The Northern Coast

The Northern Coast
The Northern Coast--photo by Zack Thieman

Monday, February 17, 2014

Moving along; subconscious and conscious battles

There was a long time when I first got to Peru when my dreams hadn't quite caught up with my physical location yet. They preserved home in this perfect technicolor world that I could visit at the end of each exhausting day. On more than one occasion I would wake from a dream in which I had just been dining at my favorite restaurant, laughing with my boyfriend and friends, or walking the grounds of my parent's home, and I wouldn't know where I was. My mind had travelled so far away it would take a second before I realized where I was and what I was doing there before I would feel the deep pains of homesickness sink in.

After some time in site this started to change. Peru would make its way into my dreams in small ways, never fully taking over. The trash-- the miles and miles of trash I would pass on the drive to my site-- made its way into my dreams first it seemed. It sprinkled the periphery of everywhere I went. It progressed as other things changed. I would be "home" in the US, but the houses would be adobe or concrete. I would walk down the street of my college town on the crumbling, sometimes non-existent, sidewalks I walked everyday in site. I would speak Spanish with random strangers that would pop into a scene with my family, or I would be riding a combi with my boyfriend. And in time, my dreams were all Peru. Suddenly nothing in my dreams was free of some distinctly Peruvian feature.

Dreams are so personal and individual, but there are always the common stress dreams people get, like public nudity or teeth falling out. Peace Corps seemed to have its own. A common stress dream many volunteers had during service, or a variation of, was the "I went home and didn't tell anybody" dream. I would dream of these less-than-24-hour trips back to the US where upon arrival I would realize I hadn't actually told anyone back in Peru I was leaving, making my visit the ultimate illegal vacation. Peace Corps had invaded my dreams so much that I couldn't even dream of a visit home without the proper paperwork.

Now that I've been home for about seven months, I'm realizing the odd reversal of all of this. Peru still exists in my dreams, in some form, every single night. Sometimes it's in the architecture of the buildings, a lot of times it's in the dirt roads speckled with trash. A random stranger, if not my host family, will still require me to speak Spanish on at least a weekly basis. A lot of times Peru exists in the people I knew there, visiting my dreams to remind me I left them behind. Literally, they complain about me leaving them behind, which is so apropos to Peruvian culture.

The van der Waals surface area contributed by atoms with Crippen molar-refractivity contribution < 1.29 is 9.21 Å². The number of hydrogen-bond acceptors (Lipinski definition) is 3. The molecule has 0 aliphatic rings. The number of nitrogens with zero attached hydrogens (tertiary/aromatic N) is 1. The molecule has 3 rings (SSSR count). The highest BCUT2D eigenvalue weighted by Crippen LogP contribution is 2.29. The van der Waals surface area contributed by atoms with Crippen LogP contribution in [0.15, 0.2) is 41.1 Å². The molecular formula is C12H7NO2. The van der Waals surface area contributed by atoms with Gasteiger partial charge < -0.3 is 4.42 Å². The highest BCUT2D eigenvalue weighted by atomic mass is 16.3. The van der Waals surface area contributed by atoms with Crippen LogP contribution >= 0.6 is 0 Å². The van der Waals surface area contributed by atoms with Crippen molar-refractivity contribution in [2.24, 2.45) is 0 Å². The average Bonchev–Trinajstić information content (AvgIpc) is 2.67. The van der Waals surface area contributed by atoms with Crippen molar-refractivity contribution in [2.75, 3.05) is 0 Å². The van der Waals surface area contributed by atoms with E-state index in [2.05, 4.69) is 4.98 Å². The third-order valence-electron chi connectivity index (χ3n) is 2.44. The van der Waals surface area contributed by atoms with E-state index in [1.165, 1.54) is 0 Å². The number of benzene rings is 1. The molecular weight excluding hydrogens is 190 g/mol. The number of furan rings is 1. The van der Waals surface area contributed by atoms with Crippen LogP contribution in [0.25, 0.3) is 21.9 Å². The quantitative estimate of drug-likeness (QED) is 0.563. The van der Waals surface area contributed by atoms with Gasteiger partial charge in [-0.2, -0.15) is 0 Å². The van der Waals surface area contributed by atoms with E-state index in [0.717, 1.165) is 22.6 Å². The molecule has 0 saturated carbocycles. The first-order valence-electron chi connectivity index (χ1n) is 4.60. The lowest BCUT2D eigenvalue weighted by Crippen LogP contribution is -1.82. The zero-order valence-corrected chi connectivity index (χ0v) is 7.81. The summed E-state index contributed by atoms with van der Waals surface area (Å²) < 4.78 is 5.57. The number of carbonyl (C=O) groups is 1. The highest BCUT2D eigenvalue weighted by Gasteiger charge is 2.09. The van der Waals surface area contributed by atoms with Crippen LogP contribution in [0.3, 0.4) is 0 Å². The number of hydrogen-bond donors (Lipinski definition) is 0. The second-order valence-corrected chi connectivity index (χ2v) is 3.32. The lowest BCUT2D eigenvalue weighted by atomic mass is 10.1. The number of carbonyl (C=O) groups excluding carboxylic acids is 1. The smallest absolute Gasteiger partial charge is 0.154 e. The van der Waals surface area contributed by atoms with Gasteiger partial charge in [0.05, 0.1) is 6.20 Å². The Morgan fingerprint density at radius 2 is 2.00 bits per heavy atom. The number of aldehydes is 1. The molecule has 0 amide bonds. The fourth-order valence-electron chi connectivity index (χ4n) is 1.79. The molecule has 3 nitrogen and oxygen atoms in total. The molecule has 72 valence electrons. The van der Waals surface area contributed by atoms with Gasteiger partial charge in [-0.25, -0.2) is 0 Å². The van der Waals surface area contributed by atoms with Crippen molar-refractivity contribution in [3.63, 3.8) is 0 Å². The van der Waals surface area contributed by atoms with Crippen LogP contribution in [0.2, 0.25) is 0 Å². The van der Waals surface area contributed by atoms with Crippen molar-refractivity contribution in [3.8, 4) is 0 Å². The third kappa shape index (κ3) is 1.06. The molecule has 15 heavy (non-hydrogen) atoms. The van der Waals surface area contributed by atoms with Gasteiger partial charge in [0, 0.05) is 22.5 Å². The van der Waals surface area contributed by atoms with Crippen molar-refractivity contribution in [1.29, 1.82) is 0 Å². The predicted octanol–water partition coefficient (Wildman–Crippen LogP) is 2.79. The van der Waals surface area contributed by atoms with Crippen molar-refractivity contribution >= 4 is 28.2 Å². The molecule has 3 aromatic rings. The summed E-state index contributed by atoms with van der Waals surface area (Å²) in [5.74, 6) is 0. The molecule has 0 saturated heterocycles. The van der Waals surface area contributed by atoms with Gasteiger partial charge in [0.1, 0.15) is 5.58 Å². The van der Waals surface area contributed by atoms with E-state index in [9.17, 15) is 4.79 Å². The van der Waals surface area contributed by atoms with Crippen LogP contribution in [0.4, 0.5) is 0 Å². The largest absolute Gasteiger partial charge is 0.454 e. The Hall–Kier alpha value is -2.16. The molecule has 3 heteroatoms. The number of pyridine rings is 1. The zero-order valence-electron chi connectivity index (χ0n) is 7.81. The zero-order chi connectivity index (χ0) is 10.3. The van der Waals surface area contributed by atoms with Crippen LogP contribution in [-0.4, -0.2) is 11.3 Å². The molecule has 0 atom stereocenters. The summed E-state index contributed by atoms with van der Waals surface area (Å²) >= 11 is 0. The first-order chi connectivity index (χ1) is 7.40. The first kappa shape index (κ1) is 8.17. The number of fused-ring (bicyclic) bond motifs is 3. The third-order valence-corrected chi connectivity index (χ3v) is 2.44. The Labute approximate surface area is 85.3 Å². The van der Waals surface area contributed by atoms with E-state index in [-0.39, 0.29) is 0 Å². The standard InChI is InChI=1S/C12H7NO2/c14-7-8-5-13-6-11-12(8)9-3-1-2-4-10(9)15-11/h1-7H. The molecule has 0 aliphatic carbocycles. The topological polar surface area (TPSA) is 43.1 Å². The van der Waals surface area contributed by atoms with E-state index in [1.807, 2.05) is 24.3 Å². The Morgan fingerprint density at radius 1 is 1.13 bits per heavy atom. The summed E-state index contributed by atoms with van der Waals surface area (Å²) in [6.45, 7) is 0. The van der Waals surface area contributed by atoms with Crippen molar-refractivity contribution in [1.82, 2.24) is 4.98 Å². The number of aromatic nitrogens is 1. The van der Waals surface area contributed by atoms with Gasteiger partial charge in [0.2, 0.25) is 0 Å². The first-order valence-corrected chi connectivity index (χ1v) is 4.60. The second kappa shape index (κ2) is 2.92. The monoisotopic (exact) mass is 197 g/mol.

I even have a regular stress dream that seems to be the sister to my previous "going home" stress dreams from service: I've finished my visit home, and it's time to go back to Peru to finish my work. Like I'm still a volunteer and this whole time I've been home it wasn't to stay, and I was always going to go back to Peru to keep working eventually.

Last night I had the ultimate of these stress dreams. I arrived in my regional capital and it was like the second I got there I realized I hadn't brought presents for anyone. I had spent all this time in the US and I hadn't brought anything back! ¡Ingrata!

It's a really bittersweet thing. The dreams feed off of my worries; I'm visited by visions and people that ask me why I left them behind--or make me ask myself why I left it all behind-- and they break my heart a little. It's like a different kind of homesickness. But even though it kind of torments me, I'm afraid to stop dreaming about Peru. I'm afraid once I stop dreaming about it, I'll start forgetting about it. A large part of me is very afraid to lose not just the relationships and Spanish, but the small things that made Peru and the experience so incredibly unique.

I received a letter from one of my fellow RPCV's from Peru 17, and I feel like she put so perfectly what I had been thinking but couldn't quite put into words. She wrote:

"I guess part of me is afraid that I will lose that piece of Peru that I promised my community, and myself, that I would llevar en mi corazón para siempre. It's a strange fear. Obviously I will never forget Peru and everything I gained and learned from the experience. But how do I move on without leaving the little things that made the experience what it was? After all, one of Peace Corps' best lessons is that it's the small stuff that matters most."

My dreams seem to be that part of me speaking out; I want to move on, but I don't want to leave it behind. I want to honor my Peace Corps service and Peru and the relationships I formed and the lessons I learned, but I also need to live here and now. And like I said in my last blog, it's becoming a process that is much longer and in-depth than I ever expected.

Honestly, I don't know when Peru and the people I associate with it are going to stop invading my subconscious. I imagine the process will be like the process while I was there. It's very possible that in a year's time there won't be any of Peru in my dreams at all. And that thought makes me sad. But it's nice to know I'm not alone in this feeling, and I know that even if the dreams stop I'll always have others to remind me of what I'm so worried to forget.

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